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Angry Ohio residents confront railroad over health fears during town forum


People living near a derailed freight train in East Palestine, Ohio, turned up for a town hall meeting last night. Unlike some other meetings, representatives of the railroad showed up; so did federal regulators and Julie Grant of the environmental radio show "Allegheny Front."


UNIDENTIFIED PERSON #1: It's everywhere.

JULIE GRANT: This was the first time Norfolk Southern faced the people of East Palestine directly, and the company's Darrell Wilson stood on the high school auditorium stage as one person after another explained how the contamination has harmed them. Some told stories of houses covered in black soot. Others spoke of children vomiting and constant headaches. One man said he'd lost his job and was afraid to plant a garden, while another said he couldn't get financing to buy a new house. To all of this, Wilson apologized. He said the company is very sorry and feels horrible about it. But that just wasn't enough for the crowd of angry and devastated people who don't feel it's safe to go home but can't afford to move. At the raucous meeting, people shouted over Wilson, imploring Norfolk Southern to pay for them to move elsewhere.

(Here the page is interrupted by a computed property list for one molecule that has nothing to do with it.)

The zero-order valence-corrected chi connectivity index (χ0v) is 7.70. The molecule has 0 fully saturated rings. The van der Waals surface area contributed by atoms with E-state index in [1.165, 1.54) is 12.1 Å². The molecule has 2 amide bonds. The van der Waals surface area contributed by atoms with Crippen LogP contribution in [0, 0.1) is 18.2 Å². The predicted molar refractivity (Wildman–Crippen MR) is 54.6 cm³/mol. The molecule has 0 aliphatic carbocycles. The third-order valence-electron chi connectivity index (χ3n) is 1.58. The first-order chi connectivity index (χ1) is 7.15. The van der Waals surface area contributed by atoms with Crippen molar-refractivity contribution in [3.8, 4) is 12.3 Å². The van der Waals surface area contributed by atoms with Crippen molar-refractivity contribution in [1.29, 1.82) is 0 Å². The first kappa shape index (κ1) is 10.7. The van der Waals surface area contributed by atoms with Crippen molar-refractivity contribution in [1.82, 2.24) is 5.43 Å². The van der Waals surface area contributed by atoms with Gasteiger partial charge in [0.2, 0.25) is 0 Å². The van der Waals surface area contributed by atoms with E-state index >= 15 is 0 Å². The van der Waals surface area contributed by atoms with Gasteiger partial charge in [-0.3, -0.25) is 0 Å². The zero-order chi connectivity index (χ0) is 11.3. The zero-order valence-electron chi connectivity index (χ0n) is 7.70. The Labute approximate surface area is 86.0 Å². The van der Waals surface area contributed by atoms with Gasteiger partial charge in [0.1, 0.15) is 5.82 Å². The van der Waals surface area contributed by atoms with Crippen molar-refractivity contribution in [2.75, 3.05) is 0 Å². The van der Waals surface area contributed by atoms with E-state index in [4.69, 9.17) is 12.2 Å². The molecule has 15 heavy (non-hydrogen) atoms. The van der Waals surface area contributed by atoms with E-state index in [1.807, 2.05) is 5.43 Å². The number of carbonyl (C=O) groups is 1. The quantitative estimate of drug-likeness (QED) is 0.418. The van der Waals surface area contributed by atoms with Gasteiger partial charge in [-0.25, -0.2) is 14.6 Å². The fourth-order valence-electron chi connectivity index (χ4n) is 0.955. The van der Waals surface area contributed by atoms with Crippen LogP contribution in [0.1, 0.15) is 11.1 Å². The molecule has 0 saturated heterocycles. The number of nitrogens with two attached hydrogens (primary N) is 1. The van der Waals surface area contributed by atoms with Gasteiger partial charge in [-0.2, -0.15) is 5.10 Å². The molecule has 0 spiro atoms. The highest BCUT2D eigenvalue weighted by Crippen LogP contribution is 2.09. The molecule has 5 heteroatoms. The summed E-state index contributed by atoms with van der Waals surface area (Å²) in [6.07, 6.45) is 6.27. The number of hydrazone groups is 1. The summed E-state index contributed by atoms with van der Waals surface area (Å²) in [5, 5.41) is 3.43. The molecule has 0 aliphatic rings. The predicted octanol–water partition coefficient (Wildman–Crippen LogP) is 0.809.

UNIDENTIFIED PERSON #2: If you care about us, get our grandkids out of here now. Get my children out. Do you care?


GRANT: The company and regulators spoke of their efforts to continue monitoring the air, test the drinking water, clean the streams and remove waste from the derailment site. There's been a call to test for dioxins, cancer-causing chemicals that can be created in combustion, like the chemical explosion whose plume darken the sky for miles around. The EPA had declined to test for it until shortly before this meeting, when the agency announced it would require Norfolk Southern to test for dioxins. Kristin Battaglia (ph) works in supply chain management and takes care of her grandmother, the former mayor of East Palestine. She says this area has been in recovery from the loss of its steel economy decades ago and more recently from the opioid crisis.

KRISTIN BATTAGLIA: We were reversing that. It just breaks my heart, all the hard work that these good-hearted people have done to try to regain our economy, and this has just - it's just shattered it.

GRANT: For NPR News, I'm Julie Grant in East Palestine, Ohio. Transcript provided by NPR, Copyright NPR.

Julie Grant